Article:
Core i7-3960X features explained
The 2nd-generation Intel Core i7 Extreme Edition processor is described as ďsuper-smart, ultra-threaded, and absolutely uncompromisingĒ by its marketing mumbo-jumbo. So what does that really mean? Well, it supports Turbo Boost for dynamically increasing the CPU clock speed when needed, Hyper-Threading to process two tasks per each of its six cores, and it is the first to support quad-channel RAM configurations. It has completely unlocked multipliers for overclocking flexibility, the largest amount of on-board cache memory of any Intel processor, and the companion X79 chipset supports 40 lanes of PCI-express bandwidth for true 2x16 SLI and CrossFire setups. Finally, itís debuting alongside Intelís brand new liquid-cooling solution, consisting of a waterblock, reservoir/pump, and heatsink/fan in closed, pre-assembled system that is simple to install.
If any of those things interest you, weíll be going into more detail on them right now -- otherwise, you might just skip ahead to the benchmarks and conclusion.
Socket LGA 2011 & X79 Express Chipset
As mentioned on the previous page, these new high-end Core i7 processors (AKA Sandy Bridge-E) are using Intelís latest LGA 2011 specification. Aside from the obvious coincidence with the year itís being released, it also literally means there are 2,011 pins on the motherboard that come in contact with the bottom of the CPU. If you donít believe me, you can count it in the picture on the previous page!
This new socket, along with the accompanying X79 Express chipset, carries with it support for quad-channel DDR3 RAM and up to 40 PCI-Express lanes. This provides for a massive boost in available bandwidth on both fronts, which is good news for everybody, whether youíre concerned with your workstation or gaming rig. Granted, most usersí setups donít even approach the bandwidth limits of existing platforms, but enthusiasts and professionals alike will certainly enjoy the prospect of 16x16x8 Tri-SLI or combined 51.2 GB/s of memory throughput.
Six processor cores on 32-nm process
Like the first generation of high-end Core i7 processors (code-named Gulftown), the i7-3960X and the i7-3930K both have six physical cores on one chip with a TDP rating of 130W. Thatís the same amount of power draw (and thus heat production) as the quad-core Bloomfield chips, but the difference lies in the switch to a 32-nm process from 45-nm. Thatís the beauty of progression in fabrication technology -- you can get more performance for the same costs because everything becomes smaller and [comparatively] cheaper to produce. Weíll be waiting a bit longer on the switch to 22-nm, though, which will be coming with the Ivy Bridge CPUs early next year that will replace the mainstream Sandy Bridge line (and eventually this SNB-E line with IVB-E!).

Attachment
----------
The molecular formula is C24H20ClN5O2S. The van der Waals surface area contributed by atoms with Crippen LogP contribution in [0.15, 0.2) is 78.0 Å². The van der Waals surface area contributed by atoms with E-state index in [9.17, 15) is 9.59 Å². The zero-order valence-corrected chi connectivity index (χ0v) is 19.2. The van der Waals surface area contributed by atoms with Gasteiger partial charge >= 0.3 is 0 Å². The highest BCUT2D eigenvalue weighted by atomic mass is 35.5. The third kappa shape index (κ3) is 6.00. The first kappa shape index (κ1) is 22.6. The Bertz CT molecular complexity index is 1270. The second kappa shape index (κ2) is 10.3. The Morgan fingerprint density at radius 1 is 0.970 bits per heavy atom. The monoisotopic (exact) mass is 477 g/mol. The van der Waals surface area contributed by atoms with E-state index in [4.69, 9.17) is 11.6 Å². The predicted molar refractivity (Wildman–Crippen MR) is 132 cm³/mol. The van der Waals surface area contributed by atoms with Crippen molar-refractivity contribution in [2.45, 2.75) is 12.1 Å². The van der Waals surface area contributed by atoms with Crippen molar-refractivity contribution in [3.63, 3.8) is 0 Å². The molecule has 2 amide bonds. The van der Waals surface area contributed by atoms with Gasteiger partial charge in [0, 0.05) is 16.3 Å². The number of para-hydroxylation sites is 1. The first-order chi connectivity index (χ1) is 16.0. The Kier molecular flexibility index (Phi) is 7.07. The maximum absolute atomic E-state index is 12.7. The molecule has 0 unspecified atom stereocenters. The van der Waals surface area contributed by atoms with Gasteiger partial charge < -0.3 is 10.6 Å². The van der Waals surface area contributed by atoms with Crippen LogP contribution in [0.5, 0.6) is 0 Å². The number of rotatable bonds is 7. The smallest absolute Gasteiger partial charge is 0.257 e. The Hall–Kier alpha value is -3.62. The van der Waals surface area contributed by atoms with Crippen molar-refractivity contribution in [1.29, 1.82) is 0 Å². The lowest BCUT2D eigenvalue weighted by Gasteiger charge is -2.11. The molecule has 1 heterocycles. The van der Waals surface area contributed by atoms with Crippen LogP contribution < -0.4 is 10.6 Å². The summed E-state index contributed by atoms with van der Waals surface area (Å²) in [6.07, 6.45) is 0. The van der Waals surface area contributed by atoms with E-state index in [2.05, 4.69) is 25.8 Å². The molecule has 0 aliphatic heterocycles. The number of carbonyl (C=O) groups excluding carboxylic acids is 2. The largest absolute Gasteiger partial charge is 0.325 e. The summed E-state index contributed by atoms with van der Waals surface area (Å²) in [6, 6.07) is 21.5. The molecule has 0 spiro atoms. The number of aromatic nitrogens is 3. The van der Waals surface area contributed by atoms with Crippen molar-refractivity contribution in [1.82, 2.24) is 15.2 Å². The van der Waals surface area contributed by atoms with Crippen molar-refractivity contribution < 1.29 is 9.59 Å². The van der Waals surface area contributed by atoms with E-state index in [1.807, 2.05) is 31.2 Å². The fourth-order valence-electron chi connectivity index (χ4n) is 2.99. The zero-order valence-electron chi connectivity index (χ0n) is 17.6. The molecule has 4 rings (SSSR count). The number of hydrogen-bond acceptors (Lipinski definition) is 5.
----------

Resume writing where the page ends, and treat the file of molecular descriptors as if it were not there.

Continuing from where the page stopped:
In not so many words, Turbo Boost is used to dynamically increase the clock speed of the Core i7 processor whenever the workload demands it. Itís basically the opposite of Intelís Speed-Step tech, which will reduce power and lower the clock speed of the CPU whenever itís not being used, to save energy and cut down on heat. Theyíre two sides of the same coin, constantly adjusting the Core i7 processor based on your computing needs at any given time. You can disable them, of course, if youíd prefer more consistent performance at your fingertips.
This bullet point has been around since the Pentium 4 era, when dual-core processors didnít exist and Intel decided to create a second ďvirtualĒ core on their CPUs to promote multi-tasking. Hyper-threading basically allows the CPU to handle twice as many application threads as it has processing cores. So, for example, the i7-3960X can handle 12 threads with its 6 physical cores, the i7-2700K 8 threads with its 4 cores, etc.
It sounds like a great thing in theory, yet unless youíre running half a dozen processor-intensive applications while you play games, itís not going to be of much use. Unfortunately, there still arenít very many individual games and applications that make use of 4 cores simultaneously, let alone 6, so being able to run 8 or 12 threads at once remains more of a curiosity or point of boasting than anything. Hopefully, with most new CPUs these days being quad- or hexa-core ones, we should be seeing more and more programs use them as time goes on. For gaming, Iíll bet we see a huge spike in multi-thread usage once the next generation of consoles comes out, provided they continue to try to push the envelope of hardware efficiency.
New liquid cooling solution
Starting with the Sandy Bridge-E family of high-end Core i7 processors, Intel is no longer bundling a heatsink/fan combo into the retail package. Perhaps they finally realized that anybody spending anywhere from several hundred to a thousand dollars on a CPU is just going to opt for a higher-quality aftermarket cooler anyway, so they decided not to bother trying to force a stock one on them. Theyíve partnered with Asetek to create a high-quality liquid cooling solution that is compatible with all Sandy Bridge and upcoming Ivy Bridge processors on any of the LGA 2011/1155 or 1366/1156 sockets. Itís a fully-enclosed package with copper waterblock, pump, radiator, and propylene glycol reservoir and comes with a 120mm fan, as pictured above.
Intel estimates that one in particular will cost between $85-100 at retail, but if thatís too much for you, or youíre not interested in overclocking, there will also be a barebones Intel-brand heatsink/fan combo for LGA 2011 that will cost less than $20. Of course, there will also be plenty of other choices across the spectrum from cheap heatsink/fans to more expensive all-in-one liquid-cooling solutions from third parties such as Corsair, Antec, Cool-It, and Cooler Master, among others.